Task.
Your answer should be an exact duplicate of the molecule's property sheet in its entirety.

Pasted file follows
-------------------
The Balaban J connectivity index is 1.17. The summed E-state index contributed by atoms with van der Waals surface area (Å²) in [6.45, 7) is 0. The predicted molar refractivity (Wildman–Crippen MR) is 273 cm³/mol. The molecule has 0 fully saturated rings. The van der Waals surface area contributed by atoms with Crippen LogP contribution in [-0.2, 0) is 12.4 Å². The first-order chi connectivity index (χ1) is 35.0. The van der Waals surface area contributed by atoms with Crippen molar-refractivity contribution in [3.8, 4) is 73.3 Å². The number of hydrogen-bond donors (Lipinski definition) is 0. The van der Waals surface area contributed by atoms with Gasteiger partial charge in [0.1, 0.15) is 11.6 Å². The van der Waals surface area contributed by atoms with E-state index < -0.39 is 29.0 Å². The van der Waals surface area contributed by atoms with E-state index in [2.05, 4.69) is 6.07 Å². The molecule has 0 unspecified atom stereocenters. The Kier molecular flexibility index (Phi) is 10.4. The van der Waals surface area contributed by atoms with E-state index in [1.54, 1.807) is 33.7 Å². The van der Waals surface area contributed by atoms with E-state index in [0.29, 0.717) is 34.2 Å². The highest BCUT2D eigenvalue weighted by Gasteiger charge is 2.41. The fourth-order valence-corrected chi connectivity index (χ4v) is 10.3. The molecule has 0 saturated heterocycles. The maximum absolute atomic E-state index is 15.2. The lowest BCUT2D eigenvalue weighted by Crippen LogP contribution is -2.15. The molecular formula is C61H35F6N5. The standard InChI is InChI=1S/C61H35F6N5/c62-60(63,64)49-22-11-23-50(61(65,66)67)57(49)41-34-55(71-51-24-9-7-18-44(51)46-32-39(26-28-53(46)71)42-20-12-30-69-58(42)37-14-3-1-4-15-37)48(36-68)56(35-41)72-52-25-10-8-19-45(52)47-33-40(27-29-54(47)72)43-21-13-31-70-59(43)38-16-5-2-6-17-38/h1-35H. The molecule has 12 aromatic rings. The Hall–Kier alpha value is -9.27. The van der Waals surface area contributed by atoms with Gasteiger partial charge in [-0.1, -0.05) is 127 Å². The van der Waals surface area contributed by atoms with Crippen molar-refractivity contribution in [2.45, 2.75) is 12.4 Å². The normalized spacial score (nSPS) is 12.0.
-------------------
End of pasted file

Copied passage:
The Balaban J connectivity index is 1.17. The summed E-state index contributed by atoms with van der Waals surface area (Å²) in [6.45, 7) is 0. The predicted molar refractivity (Wildman–Crippen MR) is 273 cm³/mol. The molecule has 0 fully saturated rings. The van der Waals surface area contributed by atoms with Crippen LogP contribution in [-0.2, 0) is 12.4 Å². The first-order chi connectivity index (χ1) is 35.0. The van der Waals surface area contributed by atoms with Crippen molar-refractivity contribution in [3.8, 4) is 73.3 Å². The number of hydrogen-bond donors (Lipinski definition) is 0. The van der Waals surface area contributed by atoms with Gasteiger partial charge in [0.1, 0.15) is 11.6 Å². The van der Waals surface area contributed by atoms with E-state index < -0.39 is 29.0 Å². The van der Waals surface area contributed by atoms with E-state index in [2.05, 4.69) is 6.07 Å². The molecule has 0 unspecified atom stereocenters. The Kier molecular flexibility index (Phi) is 10.4. The van der Waals surface area contributed by atoms with E-state index in [1.54, 1.807) is 33.7 Å². The van der Waals surface area contributed by atoms with E-state index in [0.29, 0.717) is 34.2 Å². The highest BCUT2D eigenvalue weighted by Gasteiger charge is 2.41. The fourth-order valence-corrected chi connectivity index (χ4v) is 10.3. The molecule has 0 saturated heterocycles. The maximum absolute atomic E-state index is 15.2. The lowest BCUT2D eigenvalue weighted by Crippen LogP contribution is -2.15. The molecular formula is C61H35F6N5. The standard InChI is InChI=1S/C61H35F6N5/c62-60(63,64)49-22-11-23-50(61(65,66)67)57(49)41-34-55(71-51-24-9-7-18-44(51)46-32-39(26-28-53(46)71)42-20-12-30-69-58(42)37-14-3-1-4-15-37)48(36-68)56(35-41)72-52-25-10-8-19-45(52)47-33-40(27-29-54(47)72)43-21-13-31-70-59(43)38-16-5-2-6-17-38/h1-35H. The molecule has 12 aromatic rings. The Hall–Kier alpha value is -9.27. The van der Waals surface area contributed by atoms with Gasteiger partial charge in [-0.1, -0.05) is 127 Å². The van der Waals surface area contributed by atoms with Crippen molar-refractivity contribution in [2.45, 2.75) is 12.4 Å². The normalized spacial score (nSPS) is 12.0.